Table 3

Evidence for low back pain

ComparatorQualityPopulation sizeComplementary medicineSafetyCost-effectiveness
Active interventionGoodMediumOsteopathy65 Some evidence of harm65*NR
ModerateLargeSpinal manipulation/mobilisation (chronic only)40 43 44 Some evidence of safety44Mixed results—some evidence of CE47
ModerateMediumYoga62 Some evidence of safety51 60 62§No data
ModerateSmallBalneotherapy52 Some evidence of safety52 NR
Usual careModerateLargeAcupuncture40 50 (for pain, function, well-being, disability, range of movement , quality of life)Some evidence of safety53 54Some evidence of CE40**
ModerateSmallSpa therapy52 Some evidence of safety52††NR
Tai chi54 NRNR
PlaceboModerateLargeAcupuncture (for pain and quality of life; negative evidence for disability).40 50 Some evidence of safety53 54Some evidence of CE40**
  • *Two studies reported minor adverse events.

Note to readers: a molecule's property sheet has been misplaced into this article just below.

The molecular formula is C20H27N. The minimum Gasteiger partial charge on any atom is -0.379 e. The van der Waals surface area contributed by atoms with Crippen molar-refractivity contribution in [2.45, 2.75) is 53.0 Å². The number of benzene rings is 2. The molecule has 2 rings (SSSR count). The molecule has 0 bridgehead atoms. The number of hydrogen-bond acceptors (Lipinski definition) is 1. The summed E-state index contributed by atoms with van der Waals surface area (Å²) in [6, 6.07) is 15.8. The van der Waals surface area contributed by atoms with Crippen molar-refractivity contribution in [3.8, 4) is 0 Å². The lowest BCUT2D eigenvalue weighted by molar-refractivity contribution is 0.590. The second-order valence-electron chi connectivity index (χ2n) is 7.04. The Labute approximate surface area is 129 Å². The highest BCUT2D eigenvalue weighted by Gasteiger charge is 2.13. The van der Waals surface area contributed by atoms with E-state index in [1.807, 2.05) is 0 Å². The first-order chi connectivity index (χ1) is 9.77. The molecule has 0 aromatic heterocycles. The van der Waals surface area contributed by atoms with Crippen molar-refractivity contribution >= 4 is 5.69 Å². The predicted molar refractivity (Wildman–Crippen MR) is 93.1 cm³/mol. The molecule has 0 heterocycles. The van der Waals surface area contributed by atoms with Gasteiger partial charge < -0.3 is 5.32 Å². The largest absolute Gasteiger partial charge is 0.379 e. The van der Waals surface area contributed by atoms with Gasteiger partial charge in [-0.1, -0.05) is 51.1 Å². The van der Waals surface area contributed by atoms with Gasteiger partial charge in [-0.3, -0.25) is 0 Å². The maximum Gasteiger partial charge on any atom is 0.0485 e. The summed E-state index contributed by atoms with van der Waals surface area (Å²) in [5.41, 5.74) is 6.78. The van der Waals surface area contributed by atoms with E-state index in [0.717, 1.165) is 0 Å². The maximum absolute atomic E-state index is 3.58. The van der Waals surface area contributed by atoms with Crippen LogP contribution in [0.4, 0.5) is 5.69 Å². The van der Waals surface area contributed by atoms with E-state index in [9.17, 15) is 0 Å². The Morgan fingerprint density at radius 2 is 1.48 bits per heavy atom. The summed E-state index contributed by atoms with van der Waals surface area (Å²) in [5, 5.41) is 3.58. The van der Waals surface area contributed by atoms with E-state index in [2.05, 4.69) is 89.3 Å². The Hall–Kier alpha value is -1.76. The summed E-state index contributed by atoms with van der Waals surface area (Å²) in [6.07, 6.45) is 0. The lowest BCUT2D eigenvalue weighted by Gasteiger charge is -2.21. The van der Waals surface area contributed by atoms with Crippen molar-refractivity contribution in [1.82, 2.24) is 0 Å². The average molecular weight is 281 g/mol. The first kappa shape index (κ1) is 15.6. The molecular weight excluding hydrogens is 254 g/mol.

• †One review identified serious adverse events, but this appeared unrelated to treatment. Minor adverse events included muscle soreness, stiffness and/or transient increase in pain.

  • ‡Mixed results regarding cost-effectiveness,40 with limited evidence that manual therapy is more cost-effective than usual care.47

  • §No serious adverse events associated with the yoga.

  • ¶5% minor adverse events and no serious adverse events.

  • **Short-term only.

  • ††No adverse events from one study.

  • CE, cost effectiveness; NR, not reported (by systematic reviews).